Developed By: iNFOTYKE
The Northeast India AV Archive, an audiovisual public archive at the Department of Mass Media at St Anthony’s College, is capturing stories of the pandemic so that the future generations can know about the life and time of those who survived or perished in this global phenomenon.
Formed last October, the Archive’s latest initiative is Khlam (plague): Archiving the COVID-19 Pandemic in Meghalaya (meghalayacv19archive.in).
“COVID-19 Pandemic cannot be an occasion for uncertain silence. The Northeast India AV Archive is creating Khlam by collecting experiences and impressions of how COVID-19 has affected everyday lives in Meghalaya. It will attempt to be a witness to the changes which are being wrought, policies which are being actualised, and even those moments which continue to remain the same,” said Tarun Bhartiya, who has been associated with the Archive since its inception as a research consultant as well as member of the working committee.
The Northeast India AV Archive and The Sasakawa Peace Foundation, Japan (SPF) as part of its response to the disruptive arrival of CoViD19 pandemic is engaging with the creative community of Meghalaya through offering short-term collaborations to practicing artists, musicians, writers and image-makers to help them imagine living the present as well as the future with the world this pandemic has wrought.
The Archive is offering 28 short-term collaborations of two months each to help create artwork, short films, short photo essays, reflective essays, music pieces and performances.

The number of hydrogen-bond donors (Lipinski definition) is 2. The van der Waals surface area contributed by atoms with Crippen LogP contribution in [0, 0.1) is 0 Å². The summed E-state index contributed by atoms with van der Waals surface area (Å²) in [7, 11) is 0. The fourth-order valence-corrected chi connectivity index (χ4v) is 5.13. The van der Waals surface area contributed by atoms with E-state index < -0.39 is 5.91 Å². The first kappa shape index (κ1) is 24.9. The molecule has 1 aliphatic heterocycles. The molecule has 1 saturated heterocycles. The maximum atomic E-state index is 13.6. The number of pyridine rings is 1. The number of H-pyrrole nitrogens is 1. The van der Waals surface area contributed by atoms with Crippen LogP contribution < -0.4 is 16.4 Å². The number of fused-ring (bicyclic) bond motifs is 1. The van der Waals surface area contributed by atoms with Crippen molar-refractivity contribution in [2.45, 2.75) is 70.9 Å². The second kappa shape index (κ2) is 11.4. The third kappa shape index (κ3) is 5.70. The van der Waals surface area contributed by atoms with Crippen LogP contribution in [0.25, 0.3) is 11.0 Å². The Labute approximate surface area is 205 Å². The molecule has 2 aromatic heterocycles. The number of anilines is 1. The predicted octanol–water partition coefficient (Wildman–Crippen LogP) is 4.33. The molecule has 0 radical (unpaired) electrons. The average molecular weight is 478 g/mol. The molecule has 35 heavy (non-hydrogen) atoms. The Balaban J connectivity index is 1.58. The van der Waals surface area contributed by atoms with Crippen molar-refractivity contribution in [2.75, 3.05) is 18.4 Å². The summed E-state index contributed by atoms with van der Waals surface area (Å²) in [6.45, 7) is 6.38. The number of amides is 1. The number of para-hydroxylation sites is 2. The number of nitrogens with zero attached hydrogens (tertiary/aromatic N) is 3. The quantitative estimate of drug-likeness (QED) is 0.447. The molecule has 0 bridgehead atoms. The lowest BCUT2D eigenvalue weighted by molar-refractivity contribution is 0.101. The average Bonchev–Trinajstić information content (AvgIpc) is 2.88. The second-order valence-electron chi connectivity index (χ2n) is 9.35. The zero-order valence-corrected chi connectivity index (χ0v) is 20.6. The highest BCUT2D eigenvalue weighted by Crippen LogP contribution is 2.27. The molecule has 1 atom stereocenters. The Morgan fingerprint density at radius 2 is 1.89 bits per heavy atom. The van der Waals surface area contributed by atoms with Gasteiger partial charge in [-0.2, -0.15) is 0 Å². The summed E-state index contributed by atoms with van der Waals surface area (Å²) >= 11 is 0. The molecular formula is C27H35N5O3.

The Archive and the Sasakawa foundation are also providing financial support to artist collaborators not only in Shillong but will strive to include people from various parts of the state. Also, rather than focusing on anglophone urban world, we would encourage creative responses in vernacular, especially Pnar, A’chik and Khasi languages.
“We need not wait for the future to look at the past but start collecting experiences and impressions of how COVID-19 has affected everyday lives in Meghalaya, changes which are being wrought, policies which are being actualised, and maybe even those moments which remain the same. With no end in sight, where social distancing, lockdowns, spatial containment continue to be order of the day, we need to figure out ways and modes of both practices as well as uses of the archive,” said Nathaniel DN Majaw, project director at the Archive.
The last date for applications is June 24.
“NE AV Archive right from the beginning puts common citizens and their relationship with history as its reason to be. That’s why when the pandemic disrupted our lives we imagined Khlam as an archive of the pandemic which shall become repository not only of the state and its actions but also people’s experiences and engagement with this. This collaboration is imagined both as a support to the artist community as well as expanding the meaning of the archive itself,” Bhartiya said.
Photo courtesy: Nathaniel Majaw